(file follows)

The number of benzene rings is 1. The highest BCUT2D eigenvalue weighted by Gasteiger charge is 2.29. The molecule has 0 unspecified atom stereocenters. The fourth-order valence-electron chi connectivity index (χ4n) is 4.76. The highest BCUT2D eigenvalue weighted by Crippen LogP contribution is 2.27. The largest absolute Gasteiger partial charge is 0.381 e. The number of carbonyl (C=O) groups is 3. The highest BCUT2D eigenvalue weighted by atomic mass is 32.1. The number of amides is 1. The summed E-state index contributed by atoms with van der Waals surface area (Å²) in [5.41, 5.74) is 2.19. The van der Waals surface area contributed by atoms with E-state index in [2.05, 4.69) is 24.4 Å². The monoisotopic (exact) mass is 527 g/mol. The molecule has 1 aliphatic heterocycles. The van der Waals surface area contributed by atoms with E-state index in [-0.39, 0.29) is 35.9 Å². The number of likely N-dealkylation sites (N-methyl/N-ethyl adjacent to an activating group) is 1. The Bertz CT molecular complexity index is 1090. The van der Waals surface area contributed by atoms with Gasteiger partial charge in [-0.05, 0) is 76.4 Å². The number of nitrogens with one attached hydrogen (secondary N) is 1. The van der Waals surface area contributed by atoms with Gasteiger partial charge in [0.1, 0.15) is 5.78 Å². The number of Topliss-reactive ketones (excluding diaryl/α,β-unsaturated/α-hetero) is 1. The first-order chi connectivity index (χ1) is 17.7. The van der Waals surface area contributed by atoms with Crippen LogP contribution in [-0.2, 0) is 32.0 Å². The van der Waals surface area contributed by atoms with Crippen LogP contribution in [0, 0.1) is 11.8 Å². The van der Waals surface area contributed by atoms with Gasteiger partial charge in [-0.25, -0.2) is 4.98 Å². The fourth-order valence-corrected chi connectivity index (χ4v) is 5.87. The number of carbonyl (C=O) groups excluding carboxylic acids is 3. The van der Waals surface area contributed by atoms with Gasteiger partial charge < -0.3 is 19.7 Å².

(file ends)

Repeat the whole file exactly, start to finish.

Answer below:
The number of benzene rings is 1. The highest BCUT2D eigenvalue weighted by Gasteiger charge is 2.29. The molecule has 0 unspecified atom stereocenters. The fourth-order valence-electron chi connectivity index (χ4n) is 4.76. The highest BCUT2D eigenvalue weighted by Crippen LogP contribution is 2.27. The largest absolute Gasteiger partial charge is 0.381 e. The number of carbonyl (C=O) groups is 3. The highest BCUT2D eigenvalue weighted by atomic mass is 32.1. The number of amides is 1. The summed E-state index contributed by atoms with van der Waals surface area (Å²) in [5.41, 5.74) is 2.19. The van der Waals surface area contributed by atoms with E-state index in [2.05, 4.69) is 24.4 Å². The monoisotopic (exact) mass is 527 g/mol. The molecule has 1 aliphatic heterocycles. The van der Waals surface area contributed by atoms with E-state index in [-0.39, 0.29) is 35.9 Å². The number of likely N-dealkylation sites (N-methyl/N-ethyl adjacent to an activating group) is 1. The Bertz CT molecular complexity index is 1090. The van der Waals surface area contributed by atoms with Gasteiger partial charge in [-0.05, 0) is 76.4 Å². The number of nitrogens with one attached hydrogen (secondary N) is 1. The van der Waals surface area contributed by atoms with Gasteiger partial charge in [0.1, 0.15) is 5.78 Å². The number of Topliss-reactive ketones (excluding diaryl/α,β-unsaturated/α-hetero) is 1. The first-order chi connectivity index (χ1) is 17.7. The van der Waals surface area contributed by atoms with Crippen LogP contribution in [-0.2, 0) is 32.0 Å². The van der Waals surface area contributed by atoms with Crippen LogP contribution in [0, 0.1) is 11.8 Å². The van der Waals surface area contributed by atoms with Gasteiger partial charge in [-0.25, -0.2) is 4.98 Å². The fourth-order valence-corrected chi connectivity index (χ4v) is 5.87. The number of carbonyl (C=O) groups excluding carboxylic acids is 3. The van der Waals surface area contributed by atoms with Gasteiger partial charge < -0.3 is 19.7 Å².